Yet he was old, his life was nearly spent
and if this rose was in his hands indeed,
the years would fall, and time’s hold would be rent,
while he bloomed freshly as a springing seed.
He wanted this; he hungered for his strength.
What joy to stand in passion’s door again!
The fairy heard his thoughts and all their length,
and knew just what to offer to him then.
“Come with me now, your troubles will be slain;
some blooms are balms and heal men from life’s pain.”

“Some blooms are balms and heal men from life’s pain,
and I have one that counteracts the years;
why should you age, when sweet one, you could reign,
and never feel another lonely tear?
Come with me now, and take my fairy hand,
and I will give you kingdoms, and my love.
My heart is yours to have and to command,
and you will find me docile as a dove.”
She drew up then; he yearned for her embrace;
her form was lush and promised much delight;
she saw herself reflected in his face
and subtle change in vibrant rainbow light.
He wanted her, as well as rose of youth;
she sought in him an echo of her truth.

She sought in him an echo of her truth;
a fairy’s soul is always changing form;
a fairy heart retains the joy of youth,
and adds to it a passion ever warm;
a fairy sees itself in all its works;
the flowers bloomed, the stars well-shined at night,
no fairy child ever hides or shirks
because their jobs are always a delight.
She loved this man; he loved her love so well,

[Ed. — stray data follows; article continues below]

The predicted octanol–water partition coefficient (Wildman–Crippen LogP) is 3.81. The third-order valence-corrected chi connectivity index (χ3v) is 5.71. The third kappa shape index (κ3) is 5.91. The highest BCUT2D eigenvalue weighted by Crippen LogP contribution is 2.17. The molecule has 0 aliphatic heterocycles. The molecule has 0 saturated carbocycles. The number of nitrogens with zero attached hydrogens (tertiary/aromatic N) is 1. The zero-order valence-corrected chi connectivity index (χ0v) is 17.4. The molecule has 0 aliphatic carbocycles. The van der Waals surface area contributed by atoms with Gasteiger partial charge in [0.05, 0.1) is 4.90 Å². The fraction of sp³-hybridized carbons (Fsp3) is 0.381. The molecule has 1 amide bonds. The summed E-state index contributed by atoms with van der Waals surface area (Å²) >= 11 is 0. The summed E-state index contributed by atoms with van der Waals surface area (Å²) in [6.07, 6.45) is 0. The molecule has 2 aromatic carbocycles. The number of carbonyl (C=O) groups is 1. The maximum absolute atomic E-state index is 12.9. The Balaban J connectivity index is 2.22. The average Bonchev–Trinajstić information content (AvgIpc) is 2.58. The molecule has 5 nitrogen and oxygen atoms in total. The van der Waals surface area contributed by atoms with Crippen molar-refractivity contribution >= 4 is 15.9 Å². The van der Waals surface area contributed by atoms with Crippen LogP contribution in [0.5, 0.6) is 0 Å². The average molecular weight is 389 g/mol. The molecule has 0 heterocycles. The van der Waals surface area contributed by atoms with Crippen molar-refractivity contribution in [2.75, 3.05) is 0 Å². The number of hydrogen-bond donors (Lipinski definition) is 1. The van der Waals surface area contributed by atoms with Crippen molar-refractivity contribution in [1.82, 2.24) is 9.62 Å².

that they were married, in a fairy ring;
and all the fairies rang the flower bells,
and human man was crowned the fairy king.
So king and queen began their magic reign;
she lay with him and all his griefs were slain.

She lay with him and all his griefs were slain,
such rapture there beneath her fairy wings!
Their jasper cave was lovely in the rain,
and they had joys that only love can bring.
He felt his age when stroking her smooth skin;
her strength was such he wished his own was more;
she saw these thoughts while in his arms again,
and kissed his cheek, then flew through jasper door.
Her heard her land in gravel late at night,
and in her arms she bore a glowing bloom;
it filled the cave with gentle crimson light,
and glorified the shining jasper room.
She came to him as if she’d lie and rest,
he held her close; she placed rose in his breast.

He held her close; she placed rose in his breast,
and as he slept, the years each fell away.
The rose’s scent perfumed the cave and blessed;
the rose’s bloom unworked cruel time’s decay.
When morning came; he rose a man of power,
his body twenty, or perhaps eighteen;
and how he blessed the magic of the flower
that left his skin so perfect, smooth and clean.
The fairy laughed to see the joy he took,